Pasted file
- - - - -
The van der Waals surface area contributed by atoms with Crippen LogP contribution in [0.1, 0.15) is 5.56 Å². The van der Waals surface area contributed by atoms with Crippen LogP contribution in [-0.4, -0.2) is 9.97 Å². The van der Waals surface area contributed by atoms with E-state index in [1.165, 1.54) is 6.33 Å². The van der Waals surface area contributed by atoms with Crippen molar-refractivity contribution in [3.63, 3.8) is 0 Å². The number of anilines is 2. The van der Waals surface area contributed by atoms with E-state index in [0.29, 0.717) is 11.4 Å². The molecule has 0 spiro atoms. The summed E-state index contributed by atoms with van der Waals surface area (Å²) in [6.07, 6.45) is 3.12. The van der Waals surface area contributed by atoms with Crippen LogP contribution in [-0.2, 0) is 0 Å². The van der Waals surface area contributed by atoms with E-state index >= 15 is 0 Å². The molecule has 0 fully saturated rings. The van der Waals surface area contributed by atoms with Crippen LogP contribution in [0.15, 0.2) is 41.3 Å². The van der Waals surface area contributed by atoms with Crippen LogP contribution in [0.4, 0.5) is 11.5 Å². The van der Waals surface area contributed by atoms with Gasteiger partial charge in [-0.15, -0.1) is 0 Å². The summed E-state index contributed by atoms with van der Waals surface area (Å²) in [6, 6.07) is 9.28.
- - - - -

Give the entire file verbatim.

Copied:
The van der Waals surface area contributed by atoms with Crippen LogP contribution in [0.1, 0.15) is 5.56 Å². The van der Waals surface area contributed by atoms with Crippen LogP contribution in [-0.4, -0.2) is 9.97 Å². The van der Waals surface area contributed by atoms with E-state index in [1.165, 1.54) is 6.33 Å². The van der Waals surface area contributed by atoms with Crippen molar-refractivity contribution in [3.63, 3.8) is 0 Å². The number of anilines is 2. The van der Waals surface area contributed by atoms with E-state index in [0.29, 0.717) is 11.4 Å². The molecule has 0 spiro atoms. The summed E-state index contributed by atoms with van der Waals surface area (Å²) in [6.07, 6.45) is 3.12. The van der Waals surface area contributed by atoms with Crippen LogP contribution in [-0.2, 0) is 0 Å². The van der Waals surface area contributed by atoms with E-state index >= 15 is 0 Å². The molecule has 0 fully saturated rings. The van der Waals surface area contributed by atoms with Crippen LogP contribution in [0.15, 0.2) is 41.3 Å². The van der Waals surface area contributed by atoms with Crippen LogP contribution in [0.4, 0.5) is 11.5 Å². The van der Waals surface area contributed by atoms with Gasteiger partial charge in [-0.15, -0.1) is 0 Å². The summed E-state index contributed by atoms with van der Waals surface area (Å²) in [6, 6.07) is 9.28.